August 17, 2017
Prof. Ji-Wang Chern returned to the College this spring to deliver the annual Leroy B. Townsend Lectureship in Medicinal Chemistry.

Prof. Ji-Wang Chern returned to the College this spring to deliver the annual Leroy B. Townsend Lectureship in Medicinal Chemistry, which honors Prof. Townsend’s long and distinguished career. The lecture was also a family reunion. Prof. Chern’s son, Ting-Rong Chern, is a fifth-year medicinal chemistry PhD candidate.

Prof. Chern earned his PhD in Medicinal Chemistry in 1985 from the University of Michigan College of Pharmacy, where he studied under the guidance of Prof. Townsend. Prof. Chern has enjoyed a successful career in academia, including a chair position in and Dean of the School of Pharmacy at National Taiwan University (NTU) and NTU Dean for Research and Development from 2005-2012. Currently, he is a Distinguished Professor and the Director of the Center for Innovative Therapeutic Therapy at NTU.

Prof. Chern’s research focuses on design and synthesis of a variety of heterocycles as new anticancer, antiviral, and anti-neurodegenerative agents. He is author or co-author of 145 scientific papers, holds 14 patents, and is active in transferring technology developed from his laboratories. He has dedicated his life’s work to advancing human health, as well as creating a path for those who follow. Prof. Chern co-founded the Asian Association of Schools of Pharmacy and is a member of the Taiwanese Ministry of Science and Technology and the Ministry of Economic Affairs. In recognition of his distinguished career, Prof. Chern was elected a fellow of the American Association for the Advancement of Science in 2001.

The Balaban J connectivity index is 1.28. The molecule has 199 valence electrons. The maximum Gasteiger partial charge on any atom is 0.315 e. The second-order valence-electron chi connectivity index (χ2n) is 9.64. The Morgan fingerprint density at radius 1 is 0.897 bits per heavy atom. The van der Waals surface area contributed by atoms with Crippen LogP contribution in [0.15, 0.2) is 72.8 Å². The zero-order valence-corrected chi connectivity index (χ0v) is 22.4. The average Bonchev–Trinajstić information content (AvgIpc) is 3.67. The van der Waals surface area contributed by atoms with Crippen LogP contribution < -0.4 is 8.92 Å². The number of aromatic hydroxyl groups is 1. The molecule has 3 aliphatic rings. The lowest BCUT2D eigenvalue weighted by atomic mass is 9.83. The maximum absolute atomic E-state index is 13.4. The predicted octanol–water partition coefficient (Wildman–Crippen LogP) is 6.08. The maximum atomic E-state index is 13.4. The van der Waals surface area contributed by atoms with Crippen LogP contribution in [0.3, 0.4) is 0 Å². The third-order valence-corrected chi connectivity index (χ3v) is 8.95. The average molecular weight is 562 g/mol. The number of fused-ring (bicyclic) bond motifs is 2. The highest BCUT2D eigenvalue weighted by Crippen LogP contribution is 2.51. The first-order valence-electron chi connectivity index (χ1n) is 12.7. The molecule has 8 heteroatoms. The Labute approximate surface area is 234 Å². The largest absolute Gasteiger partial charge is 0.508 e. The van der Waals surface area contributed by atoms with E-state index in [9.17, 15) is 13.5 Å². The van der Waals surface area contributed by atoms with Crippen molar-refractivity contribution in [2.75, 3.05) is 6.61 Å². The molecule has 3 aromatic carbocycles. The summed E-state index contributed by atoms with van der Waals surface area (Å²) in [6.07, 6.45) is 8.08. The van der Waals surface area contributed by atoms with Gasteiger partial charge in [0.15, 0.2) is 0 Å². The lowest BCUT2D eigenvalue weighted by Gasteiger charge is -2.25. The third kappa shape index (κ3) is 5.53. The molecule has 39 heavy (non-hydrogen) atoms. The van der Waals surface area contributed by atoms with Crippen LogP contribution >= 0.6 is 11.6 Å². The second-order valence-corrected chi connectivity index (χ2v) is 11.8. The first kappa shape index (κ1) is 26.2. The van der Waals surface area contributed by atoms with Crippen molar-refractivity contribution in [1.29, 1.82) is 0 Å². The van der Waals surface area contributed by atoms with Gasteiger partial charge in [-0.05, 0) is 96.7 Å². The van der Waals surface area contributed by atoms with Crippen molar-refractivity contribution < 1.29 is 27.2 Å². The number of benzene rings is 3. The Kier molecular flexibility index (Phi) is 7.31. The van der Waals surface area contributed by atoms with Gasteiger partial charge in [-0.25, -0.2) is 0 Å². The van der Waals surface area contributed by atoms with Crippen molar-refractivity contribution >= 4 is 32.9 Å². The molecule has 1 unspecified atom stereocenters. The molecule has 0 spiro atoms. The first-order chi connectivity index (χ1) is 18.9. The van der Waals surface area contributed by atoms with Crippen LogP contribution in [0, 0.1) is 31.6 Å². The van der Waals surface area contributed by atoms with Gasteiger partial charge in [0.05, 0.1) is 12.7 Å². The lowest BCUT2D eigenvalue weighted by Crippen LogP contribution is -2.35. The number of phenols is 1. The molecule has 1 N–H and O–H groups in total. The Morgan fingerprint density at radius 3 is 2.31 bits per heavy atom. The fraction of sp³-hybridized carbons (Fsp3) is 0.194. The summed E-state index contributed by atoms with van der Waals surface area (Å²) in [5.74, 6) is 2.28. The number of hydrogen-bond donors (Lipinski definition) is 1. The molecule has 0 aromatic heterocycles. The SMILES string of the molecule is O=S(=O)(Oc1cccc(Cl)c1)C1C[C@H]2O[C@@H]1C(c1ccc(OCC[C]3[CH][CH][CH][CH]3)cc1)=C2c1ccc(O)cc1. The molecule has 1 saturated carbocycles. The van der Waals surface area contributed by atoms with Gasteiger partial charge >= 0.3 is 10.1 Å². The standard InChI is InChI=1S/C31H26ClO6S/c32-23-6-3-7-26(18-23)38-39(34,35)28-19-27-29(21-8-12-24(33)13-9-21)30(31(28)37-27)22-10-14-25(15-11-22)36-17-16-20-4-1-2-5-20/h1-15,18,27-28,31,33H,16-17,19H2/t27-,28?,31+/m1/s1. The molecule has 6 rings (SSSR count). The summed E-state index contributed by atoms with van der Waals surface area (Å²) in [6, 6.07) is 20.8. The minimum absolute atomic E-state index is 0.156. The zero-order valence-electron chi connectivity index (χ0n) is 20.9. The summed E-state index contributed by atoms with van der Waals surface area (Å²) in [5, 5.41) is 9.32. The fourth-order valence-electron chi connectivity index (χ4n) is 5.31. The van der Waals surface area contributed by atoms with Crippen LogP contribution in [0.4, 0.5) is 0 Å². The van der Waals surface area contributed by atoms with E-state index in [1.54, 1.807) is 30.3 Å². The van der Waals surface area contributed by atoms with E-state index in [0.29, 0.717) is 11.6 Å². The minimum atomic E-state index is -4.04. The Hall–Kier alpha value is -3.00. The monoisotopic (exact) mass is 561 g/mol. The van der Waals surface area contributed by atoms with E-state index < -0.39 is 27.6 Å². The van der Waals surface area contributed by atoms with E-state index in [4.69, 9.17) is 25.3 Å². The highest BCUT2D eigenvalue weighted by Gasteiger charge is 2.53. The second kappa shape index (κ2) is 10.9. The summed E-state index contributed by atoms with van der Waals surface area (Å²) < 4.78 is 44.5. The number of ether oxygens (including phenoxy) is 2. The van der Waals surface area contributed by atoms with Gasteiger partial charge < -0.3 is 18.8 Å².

Following in his father’s footsteps, Ting-Rong Chern also hopes to make a lasting impact on the field. “I am working in the lab of Prof. Shaomeng Wang. One of the research interests of our lab involves the development of novel drugs to treat leukemias,” explains Ting-Rong. “Hypermethylation of the histone H3K4 is highly correlated with expression of leukemia stem cell maintenance genes. Studies also showed that a methyltransferase called MLL1 is required for MLL-AF9 induced leukemogenesis. However, it remains unclear if the MLL1 methyltransferase, that catalyzes the methylation of H3K4, is directly responsible for the disease. We want to address this fundamental biological question by probing the role of MLL1 methyltransferase in leukemogenesis using MLL1 selective inhibitors and genetic knockout /knockdown approaches. To date, there have been no reports of MLL1 selective inhibitors in the literature. My current research focuses on developing selective inhibitors targeting MLL1. The inhibitors developed in this project will enable studies that will provide a new perspective in this field. We also envision a possible therapeutic application for these MLL1 inhibitors in mixed-lineage type leukemia.”

“After graduation, I would like to continue my research journey via a postdoctoral fellowship and seek the opportunity to work in academia or industry in the drug discovery related area in the United States,” continues Ting-Rong. “My long-term goal is to share the cutting-edge knowledge I've gained at U-M with my home country, Taiwan. My ultimate aspiration is to develop drugs that directly benefit human health.”

The fine reputation enjoyed by the College is in large part a reflection of the esteem and accomplishments of our alumni and students.